Hunting for wellness & energy

Over 30 years ago I was medically separated from the U.S. Army for problems with my knees which developed into arthritis, as well as a back injury which also developed into arthritis. Over 20 years ago I became permanently 70% disabled in my left shoulder after two bouts of cancer left me with a prosthesis and removal of my supraspinatus muscle and other surrounding muscles. Shortly thereafter I was diagnosed with an auto-immune deficiency; and again, recently was diagnosed with another, more insidious auto-immune disease. All of that, on top of just being a fairly short gal with a propensity for weight issues, and oh yeah – the arthritis I’ve developed in my hands over the past few years, give me plenty of reasons not to try; not to try hunting or fishing, or working out for vanity and vitality. But anyone who truly knows me knows that, just like that little ant who thought he could move a rubber tree plant, I have high hopes and high expectations for myself, even if it means pushing myself beyond what I should be capable of. (https://youtu.be/cJVewWbeBiY)

Frustratingly, since this new year began, I have found myself fatigued, ill, pained, with a myriad of issues that have drained me of my passion for hunting. Well, to be clear, I’ve been drained of the energy to hunt, not the desire to do so. Sometimes pushing beyond my limits works well for me, but lately I’ve come to realize that sometimes pausing and taking a break is okay too. Actually, it was my lack of motivation to hunt that brought me to the doctor and inspired her to do a blood panel, which then diagnosed the recent auto-immune issue. As I explained to her; “If I don’t feel like hunting, there’s something wrong.” Lo and behold – there was something wrong!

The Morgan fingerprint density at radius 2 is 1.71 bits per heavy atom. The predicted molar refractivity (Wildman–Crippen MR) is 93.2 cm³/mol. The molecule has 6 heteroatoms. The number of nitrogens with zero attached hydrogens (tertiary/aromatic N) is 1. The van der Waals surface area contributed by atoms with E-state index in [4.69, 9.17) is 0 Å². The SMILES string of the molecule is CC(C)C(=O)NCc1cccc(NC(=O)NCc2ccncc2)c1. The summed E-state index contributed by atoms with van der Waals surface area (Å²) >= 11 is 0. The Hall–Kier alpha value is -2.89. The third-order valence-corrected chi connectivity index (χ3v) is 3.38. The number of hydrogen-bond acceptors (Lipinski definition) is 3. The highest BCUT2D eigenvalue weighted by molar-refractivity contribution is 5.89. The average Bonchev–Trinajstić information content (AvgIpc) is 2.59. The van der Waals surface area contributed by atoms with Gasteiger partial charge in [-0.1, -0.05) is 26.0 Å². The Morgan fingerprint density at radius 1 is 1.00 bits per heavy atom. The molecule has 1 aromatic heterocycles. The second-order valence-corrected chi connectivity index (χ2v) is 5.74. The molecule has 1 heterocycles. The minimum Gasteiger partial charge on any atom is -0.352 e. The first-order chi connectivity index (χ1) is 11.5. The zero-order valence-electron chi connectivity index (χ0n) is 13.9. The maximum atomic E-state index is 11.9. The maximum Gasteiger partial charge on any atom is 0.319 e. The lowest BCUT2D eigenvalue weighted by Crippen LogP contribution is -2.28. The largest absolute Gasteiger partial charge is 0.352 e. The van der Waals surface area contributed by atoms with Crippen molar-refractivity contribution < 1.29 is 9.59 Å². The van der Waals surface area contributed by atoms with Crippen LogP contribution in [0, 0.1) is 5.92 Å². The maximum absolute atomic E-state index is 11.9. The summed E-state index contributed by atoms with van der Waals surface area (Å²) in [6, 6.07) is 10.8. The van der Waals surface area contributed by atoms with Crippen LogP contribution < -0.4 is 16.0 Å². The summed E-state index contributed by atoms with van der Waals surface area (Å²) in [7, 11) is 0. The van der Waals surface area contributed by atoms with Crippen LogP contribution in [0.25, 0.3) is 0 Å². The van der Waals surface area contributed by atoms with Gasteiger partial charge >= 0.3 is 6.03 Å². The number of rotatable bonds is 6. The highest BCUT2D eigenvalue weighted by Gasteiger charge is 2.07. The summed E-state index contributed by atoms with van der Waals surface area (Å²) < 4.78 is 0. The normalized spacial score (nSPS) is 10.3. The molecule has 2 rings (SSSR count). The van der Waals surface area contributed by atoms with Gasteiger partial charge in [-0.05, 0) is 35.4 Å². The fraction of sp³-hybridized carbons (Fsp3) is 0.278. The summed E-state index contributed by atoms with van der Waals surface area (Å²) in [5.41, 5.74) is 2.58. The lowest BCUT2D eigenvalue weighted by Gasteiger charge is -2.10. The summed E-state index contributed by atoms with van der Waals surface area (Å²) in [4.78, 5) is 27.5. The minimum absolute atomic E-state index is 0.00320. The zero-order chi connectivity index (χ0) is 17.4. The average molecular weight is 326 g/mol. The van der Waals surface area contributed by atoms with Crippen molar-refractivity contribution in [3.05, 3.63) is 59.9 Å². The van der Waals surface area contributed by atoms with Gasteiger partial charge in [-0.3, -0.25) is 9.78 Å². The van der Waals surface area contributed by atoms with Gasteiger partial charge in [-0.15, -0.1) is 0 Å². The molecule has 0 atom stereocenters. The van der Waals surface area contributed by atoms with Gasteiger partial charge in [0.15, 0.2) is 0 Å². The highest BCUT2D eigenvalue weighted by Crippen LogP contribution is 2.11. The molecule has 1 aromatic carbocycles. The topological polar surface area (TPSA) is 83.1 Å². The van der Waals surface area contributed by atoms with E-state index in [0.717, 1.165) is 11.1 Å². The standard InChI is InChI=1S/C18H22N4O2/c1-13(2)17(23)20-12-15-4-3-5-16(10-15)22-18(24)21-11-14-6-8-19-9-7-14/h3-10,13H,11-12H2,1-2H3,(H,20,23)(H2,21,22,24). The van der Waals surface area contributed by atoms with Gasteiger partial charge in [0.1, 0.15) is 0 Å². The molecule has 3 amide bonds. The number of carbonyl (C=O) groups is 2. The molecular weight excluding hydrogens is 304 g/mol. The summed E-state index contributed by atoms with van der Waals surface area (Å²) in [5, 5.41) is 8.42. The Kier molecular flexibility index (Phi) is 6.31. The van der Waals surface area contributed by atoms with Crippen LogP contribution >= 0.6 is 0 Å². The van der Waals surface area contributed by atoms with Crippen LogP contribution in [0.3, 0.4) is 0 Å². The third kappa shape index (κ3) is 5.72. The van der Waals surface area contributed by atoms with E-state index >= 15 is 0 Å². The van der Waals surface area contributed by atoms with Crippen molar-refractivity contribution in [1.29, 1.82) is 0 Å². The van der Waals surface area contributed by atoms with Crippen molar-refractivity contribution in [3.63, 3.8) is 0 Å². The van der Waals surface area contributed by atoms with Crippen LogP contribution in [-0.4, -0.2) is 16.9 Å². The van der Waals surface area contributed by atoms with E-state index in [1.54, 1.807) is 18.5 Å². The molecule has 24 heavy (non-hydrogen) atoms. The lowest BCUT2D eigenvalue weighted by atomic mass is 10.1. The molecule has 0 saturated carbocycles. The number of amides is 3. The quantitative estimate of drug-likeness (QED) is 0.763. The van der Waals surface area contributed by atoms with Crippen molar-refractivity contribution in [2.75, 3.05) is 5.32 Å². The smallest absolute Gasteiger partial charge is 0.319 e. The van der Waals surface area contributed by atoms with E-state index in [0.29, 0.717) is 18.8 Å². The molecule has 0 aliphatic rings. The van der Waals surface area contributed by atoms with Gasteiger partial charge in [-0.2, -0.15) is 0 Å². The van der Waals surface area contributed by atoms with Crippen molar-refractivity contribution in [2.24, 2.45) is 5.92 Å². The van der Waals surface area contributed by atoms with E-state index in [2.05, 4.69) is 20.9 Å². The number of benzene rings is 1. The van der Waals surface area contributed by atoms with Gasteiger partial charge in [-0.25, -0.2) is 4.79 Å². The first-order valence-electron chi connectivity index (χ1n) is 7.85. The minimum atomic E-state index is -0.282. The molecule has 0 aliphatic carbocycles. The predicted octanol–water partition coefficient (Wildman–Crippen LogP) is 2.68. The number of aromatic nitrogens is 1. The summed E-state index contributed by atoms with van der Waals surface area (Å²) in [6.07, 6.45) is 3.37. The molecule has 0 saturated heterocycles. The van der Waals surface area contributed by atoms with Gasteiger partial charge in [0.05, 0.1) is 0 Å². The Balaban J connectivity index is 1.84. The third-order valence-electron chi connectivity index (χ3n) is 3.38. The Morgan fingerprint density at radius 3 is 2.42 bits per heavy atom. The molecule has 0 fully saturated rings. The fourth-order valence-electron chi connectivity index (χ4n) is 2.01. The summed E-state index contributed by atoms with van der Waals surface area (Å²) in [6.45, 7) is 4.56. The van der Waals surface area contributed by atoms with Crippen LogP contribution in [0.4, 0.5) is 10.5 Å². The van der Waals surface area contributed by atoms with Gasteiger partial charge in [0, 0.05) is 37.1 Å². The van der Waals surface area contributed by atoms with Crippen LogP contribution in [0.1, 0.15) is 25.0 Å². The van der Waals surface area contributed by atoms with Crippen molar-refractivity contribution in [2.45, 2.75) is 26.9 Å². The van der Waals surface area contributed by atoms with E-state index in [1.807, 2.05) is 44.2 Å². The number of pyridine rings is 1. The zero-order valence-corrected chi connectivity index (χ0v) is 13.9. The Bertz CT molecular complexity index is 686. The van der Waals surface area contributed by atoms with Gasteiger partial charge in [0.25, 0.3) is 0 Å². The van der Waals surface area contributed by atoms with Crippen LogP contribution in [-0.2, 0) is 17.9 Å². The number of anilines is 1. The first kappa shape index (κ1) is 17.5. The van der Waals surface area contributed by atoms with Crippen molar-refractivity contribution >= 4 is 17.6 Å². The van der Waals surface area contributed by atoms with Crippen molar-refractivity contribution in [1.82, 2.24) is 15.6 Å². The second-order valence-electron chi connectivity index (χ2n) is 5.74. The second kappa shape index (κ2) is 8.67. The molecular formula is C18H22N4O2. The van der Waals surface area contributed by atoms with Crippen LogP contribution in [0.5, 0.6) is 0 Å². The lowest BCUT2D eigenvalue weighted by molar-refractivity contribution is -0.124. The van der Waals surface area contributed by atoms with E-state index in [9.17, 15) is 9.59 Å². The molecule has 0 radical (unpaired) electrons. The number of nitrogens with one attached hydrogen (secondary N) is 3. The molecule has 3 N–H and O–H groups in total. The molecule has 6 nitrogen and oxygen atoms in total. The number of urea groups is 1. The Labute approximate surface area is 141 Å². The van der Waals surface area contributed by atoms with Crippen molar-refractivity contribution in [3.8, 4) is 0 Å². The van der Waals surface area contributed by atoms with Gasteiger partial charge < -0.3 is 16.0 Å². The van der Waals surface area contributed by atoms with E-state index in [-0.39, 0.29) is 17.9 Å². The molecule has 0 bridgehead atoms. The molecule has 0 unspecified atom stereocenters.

Lacking the vigor to coyote hunt prior to spring turkey, I settled on some trout fishing on post, catching the cold snaps to fill my creel limit. In one fishing session I caught five trout in 30 minutes and then went back home to rest – and clean fish. I find something very satisfying, especially on those cold-snap days, about casting out my line, hooking a 17” trout, and reeling him in. But nothing brings me peace like sitting in the woods at sunrise, or as the sun sets, listening to the birds trilling, and hearing the rustle of the foliage as the night critters return home, or the deer begin their evening walk-about.

It was my quest for energy to spring turkey hunt that inspired me to return to a vitamin regimen I used to follow, with a nutritional formula that is pharmaceutical grade and immune system inspiring. USANA Health Sciences is a company I came to know well and trust completely over a decade ago, and the CellSentials (formerly Essentials) had a tremendously positive impact on my energy and stamina. My hope is that I can kick start my immune system again, with empowerment from USANA, so that I’m as right as rain come autumn deer season. (To learn more about USANA – https://www.usana.com/pwp/#/site/270359212/page/751604)